Political Comedies


Is it the chicken or the egg? Does pop culture influence politics or does politics influence pop culture?

Pop culture, specifically television, often features or bases skits and even entire episodes on politics. Politics is always associated with touchy, controversial issues; these provide writers a lot of material to work with. Writers can leave their opinions on certain subjects in subtle or sometimes obvious ways.

There are several shows that seem to constantly “push the envelope” by addressing politics in their shows. Comedy has been an excellent tool at addressing the issues without hurting anyone’s feelings. Shows that come to mind are Family Guy, South Park and Saturday Night Live.

Saturday Night Live always dedicates a skit or two making fun of politicians or laws. This year is an election year, the presidential candidates offer a ton of material to make fun of. SNL often opens the show with a presidential update with one of the actors impersonating Obama or Romney. In addition, the show has the “weekend update” segment which takes the past weeks news and makes fun of it. The segment hosted by Seth Meyers simply explains the issue and says “Really?” The weekend update makes fun of politicians and political issues without missing a beat. It is one of SNL’s longest running skits. Proof that politics and humor are one in the same.

Saturday Night Live capitalizes on politics stubborn ways and the result is excellent entertainment. Perhaps, the best television occurs during election years because there is so much material to work with.

Politics fuel television but, political views also gain popularity through entertainment. Someone who may not be interested in a hot issue maybe educated on the issue through the television medium. It may not be the best way or the most unbiased way to educate Americans, but it does occur. Politicians understand this and occasionally guest star on shows to show their softer sides and offer a more personal view to their voters.

Do you think it is ok to poke fun at politicians and politics? Or should television shows have a greater respect for the political leaders of our country?Image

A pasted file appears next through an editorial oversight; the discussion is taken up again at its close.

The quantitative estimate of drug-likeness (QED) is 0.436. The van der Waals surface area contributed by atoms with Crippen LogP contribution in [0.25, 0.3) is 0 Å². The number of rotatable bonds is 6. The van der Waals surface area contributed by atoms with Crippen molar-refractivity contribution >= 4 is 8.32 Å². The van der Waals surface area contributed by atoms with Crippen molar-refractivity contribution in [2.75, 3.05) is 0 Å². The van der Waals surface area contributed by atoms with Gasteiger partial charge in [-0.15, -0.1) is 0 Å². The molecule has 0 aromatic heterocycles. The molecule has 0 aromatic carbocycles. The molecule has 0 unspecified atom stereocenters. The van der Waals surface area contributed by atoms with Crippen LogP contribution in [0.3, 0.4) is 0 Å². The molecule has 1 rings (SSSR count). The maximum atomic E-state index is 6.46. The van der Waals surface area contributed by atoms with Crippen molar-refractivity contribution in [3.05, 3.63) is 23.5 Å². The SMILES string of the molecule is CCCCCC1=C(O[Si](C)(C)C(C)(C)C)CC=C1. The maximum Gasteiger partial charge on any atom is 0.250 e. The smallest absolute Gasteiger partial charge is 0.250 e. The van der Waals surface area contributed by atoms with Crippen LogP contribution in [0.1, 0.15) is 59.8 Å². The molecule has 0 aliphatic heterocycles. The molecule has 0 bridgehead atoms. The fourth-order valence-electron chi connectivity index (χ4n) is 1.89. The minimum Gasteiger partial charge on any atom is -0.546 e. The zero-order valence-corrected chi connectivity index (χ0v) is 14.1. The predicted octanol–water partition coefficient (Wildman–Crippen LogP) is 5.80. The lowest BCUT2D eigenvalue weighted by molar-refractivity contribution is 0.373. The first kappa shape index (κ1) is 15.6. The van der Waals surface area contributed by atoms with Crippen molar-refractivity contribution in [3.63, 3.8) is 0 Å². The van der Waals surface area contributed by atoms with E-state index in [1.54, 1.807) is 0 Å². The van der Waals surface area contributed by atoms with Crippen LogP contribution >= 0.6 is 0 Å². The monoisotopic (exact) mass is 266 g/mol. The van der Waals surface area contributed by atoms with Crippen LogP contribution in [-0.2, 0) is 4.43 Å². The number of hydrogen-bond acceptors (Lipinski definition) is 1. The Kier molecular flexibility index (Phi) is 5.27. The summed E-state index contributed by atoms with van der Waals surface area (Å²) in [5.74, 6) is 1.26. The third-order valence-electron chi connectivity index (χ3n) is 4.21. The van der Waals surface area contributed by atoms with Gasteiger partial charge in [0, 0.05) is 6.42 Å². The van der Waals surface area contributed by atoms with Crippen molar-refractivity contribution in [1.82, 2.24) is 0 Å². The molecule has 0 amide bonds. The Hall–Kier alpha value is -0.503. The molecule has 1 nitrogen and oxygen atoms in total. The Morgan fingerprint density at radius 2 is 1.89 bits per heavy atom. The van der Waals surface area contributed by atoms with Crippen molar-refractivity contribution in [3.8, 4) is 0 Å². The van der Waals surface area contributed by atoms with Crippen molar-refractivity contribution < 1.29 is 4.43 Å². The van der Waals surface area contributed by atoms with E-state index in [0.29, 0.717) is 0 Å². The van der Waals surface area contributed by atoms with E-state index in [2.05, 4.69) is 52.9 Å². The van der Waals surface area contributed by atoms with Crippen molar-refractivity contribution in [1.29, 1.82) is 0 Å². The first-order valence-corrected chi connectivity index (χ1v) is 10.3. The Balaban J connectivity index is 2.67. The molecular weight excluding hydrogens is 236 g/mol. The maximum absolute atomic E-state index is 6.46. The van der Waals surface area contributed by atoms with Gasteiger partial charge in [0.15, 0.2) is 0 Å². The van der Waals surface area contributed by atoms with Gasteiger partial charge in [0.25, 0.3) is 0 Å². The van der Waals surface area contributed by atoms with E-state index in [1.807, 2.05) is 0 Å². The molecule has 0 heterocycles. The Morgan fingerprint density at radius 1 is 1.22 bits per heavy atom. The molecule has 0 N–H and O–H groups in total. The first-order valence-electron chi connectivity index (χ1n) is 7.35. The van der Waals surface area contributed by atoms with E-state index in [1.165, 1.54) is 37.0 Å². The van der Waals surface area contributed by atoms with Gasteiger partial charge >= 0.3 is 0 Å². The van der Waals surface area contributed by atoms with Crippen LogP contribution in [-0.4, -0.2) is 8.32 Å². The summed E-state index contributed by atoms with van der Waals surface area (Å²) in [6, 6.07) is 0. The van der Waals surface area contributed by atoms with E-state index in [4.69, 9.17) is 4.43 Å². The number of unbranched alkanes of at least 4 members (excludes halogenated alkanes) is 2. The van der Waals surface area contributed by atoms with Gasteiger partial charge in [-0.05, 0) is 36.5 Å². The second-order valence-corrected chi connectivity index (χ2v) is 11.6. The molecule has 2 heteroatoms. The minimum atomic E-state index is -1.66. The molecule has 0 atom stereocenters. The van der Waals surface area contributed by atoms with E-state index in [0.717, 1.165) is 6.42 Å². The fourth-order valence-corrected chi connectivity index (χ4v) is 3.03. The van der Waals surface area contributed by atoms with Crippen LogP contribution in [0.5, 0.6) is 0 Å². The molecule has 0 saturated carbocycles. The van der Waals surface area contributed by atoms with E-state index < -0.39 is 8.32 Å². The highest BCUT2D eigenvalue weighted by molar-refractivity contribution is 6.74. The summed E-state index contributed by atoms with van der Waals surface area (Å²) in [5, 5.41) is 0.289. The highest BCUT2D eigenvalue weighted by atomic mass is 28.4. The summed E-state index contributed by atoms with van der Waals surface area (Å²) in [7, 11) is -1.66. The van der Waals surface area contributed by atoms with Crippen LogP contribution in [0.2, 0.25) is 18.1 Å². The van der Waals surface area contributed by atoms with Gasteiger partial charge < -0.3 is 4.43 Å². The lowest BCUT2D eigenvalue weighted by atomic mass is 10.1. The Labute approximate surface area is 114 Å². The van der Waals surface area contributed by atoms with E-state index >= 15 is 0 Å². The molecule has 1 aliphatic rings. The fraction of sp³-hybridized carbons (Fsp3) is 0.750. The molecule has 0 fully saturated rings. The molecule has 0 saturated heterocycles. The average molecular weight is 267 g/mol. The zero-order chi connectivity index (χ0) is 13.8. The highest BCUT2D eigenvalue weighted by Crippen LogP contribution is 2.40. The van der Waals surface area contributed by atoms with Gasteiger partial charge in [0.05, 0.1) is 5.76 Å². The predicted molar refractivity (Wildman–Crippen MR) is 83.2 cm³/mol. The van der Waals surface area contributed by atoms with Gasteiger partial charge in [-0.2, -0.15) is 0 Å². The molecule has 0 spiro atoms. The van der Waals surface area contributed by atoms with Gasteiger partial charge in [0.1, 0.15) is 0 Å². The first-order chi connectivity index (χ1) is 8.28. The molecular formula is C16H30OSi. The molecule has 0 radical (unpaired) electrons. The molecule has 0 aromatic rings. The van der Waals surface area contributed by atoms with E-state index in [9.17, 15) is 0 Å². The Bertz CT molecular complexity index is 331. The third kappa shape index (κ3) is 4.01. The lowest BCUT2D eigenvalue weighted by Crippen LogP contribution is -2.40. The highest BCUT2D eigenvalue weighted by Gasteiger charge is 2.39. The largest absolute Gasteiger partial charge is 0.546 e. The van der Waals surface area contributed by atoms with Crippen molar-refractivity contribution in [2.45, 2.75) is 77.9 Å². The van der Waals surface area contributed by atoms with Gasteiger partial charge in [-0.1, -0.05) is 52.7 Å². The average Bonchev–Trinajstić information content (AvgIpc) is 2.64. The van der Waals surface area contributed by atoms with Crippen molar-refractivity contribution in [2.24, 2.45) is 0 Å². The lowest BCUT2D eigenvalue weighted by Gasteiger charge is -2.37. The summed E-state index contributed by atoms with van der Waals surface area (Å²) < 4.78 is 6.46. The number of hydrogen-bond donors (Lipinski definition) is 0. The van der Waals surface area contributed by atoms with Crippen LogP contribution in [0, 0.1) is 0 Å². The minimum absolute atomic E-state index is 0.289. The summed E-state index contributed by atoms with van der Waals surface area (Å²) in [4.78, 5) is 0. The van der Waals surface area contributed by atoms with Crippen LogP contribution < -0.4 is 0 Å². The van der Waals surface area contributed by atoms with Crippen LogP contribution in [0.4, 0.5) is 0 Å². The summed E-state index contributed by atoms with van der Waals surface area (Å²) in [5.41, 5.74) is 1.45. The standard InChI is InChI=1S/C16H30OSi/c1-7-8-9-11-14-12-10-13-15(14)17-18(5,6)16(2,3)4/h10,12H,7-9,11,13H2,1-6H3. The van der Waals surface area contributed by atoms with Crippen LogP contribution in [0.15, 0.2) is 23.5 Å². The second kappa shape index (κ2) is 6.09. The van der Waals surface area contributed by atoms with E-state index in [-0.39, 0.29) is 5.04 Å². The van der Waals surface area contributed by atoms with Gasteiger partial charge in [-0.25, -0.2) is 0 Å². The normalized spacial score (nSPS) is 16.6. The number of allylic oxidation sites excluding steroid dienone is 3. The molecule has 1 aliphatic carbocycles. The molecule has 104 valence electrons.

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6 responses to “Political Comedies

  1. I think that it’s okay to poke fun at politicians to an extent. It is worrying to think that people’s views about politicians, and in particular, the future presidents of the United States, are formed only by shows like SNL. I love SNL but I think that sometimes they can cross the line. Some remarks are simply disrespectful by some television shows but the humor is so on-point that respect takes a back seat. Politics can also be ridiculously serious and humor is an escape from that. Politicians are known for being stuck-up and conceited and shows like SNL and South Park are a sort of “check and balance” against that. So, as long as the future president of the United States isn’t defamed by pop culture, a little bit of humor is totally okay.

  2. I love the first question you posed. I can argue both ways. Sometimes I see that politics influences pop culture and sometimes I see it the other way around. I think it is perfectly fine to poke fun of politicians as long as everyone gets cracked on. Both sides have to feel the heat for it to be fair. I mean, everyone is entitled to freedom of speech!!

  3. I agree that it is very difficult to determine if pop culture influences politics or if politics influence pop culture. I don’t think that it is necessarily one or the other but more a combination of the two feeding off of each other. I think that it is ok for TV shows like SNL to poke fun at politicians during the election because it helps lighten the mood during the high pressure time. I agree with Nicola that there is definitely a line that often gets crossed with shows like SNL, but in general I think the pop culture helps the public form a better connection with the future President and makes them seem more human.

  4. ” Proof that politics and humor are one in the same.” How is that exactly? In your paragraph, it looks like humor follows politics. A better example of the reversal of order, humor causes politics would be, maybe, campaigns angling to get on (or off) the joke circuit, when Dana Carver was invited to Bush I WHite House, Al Franken running for Senate…

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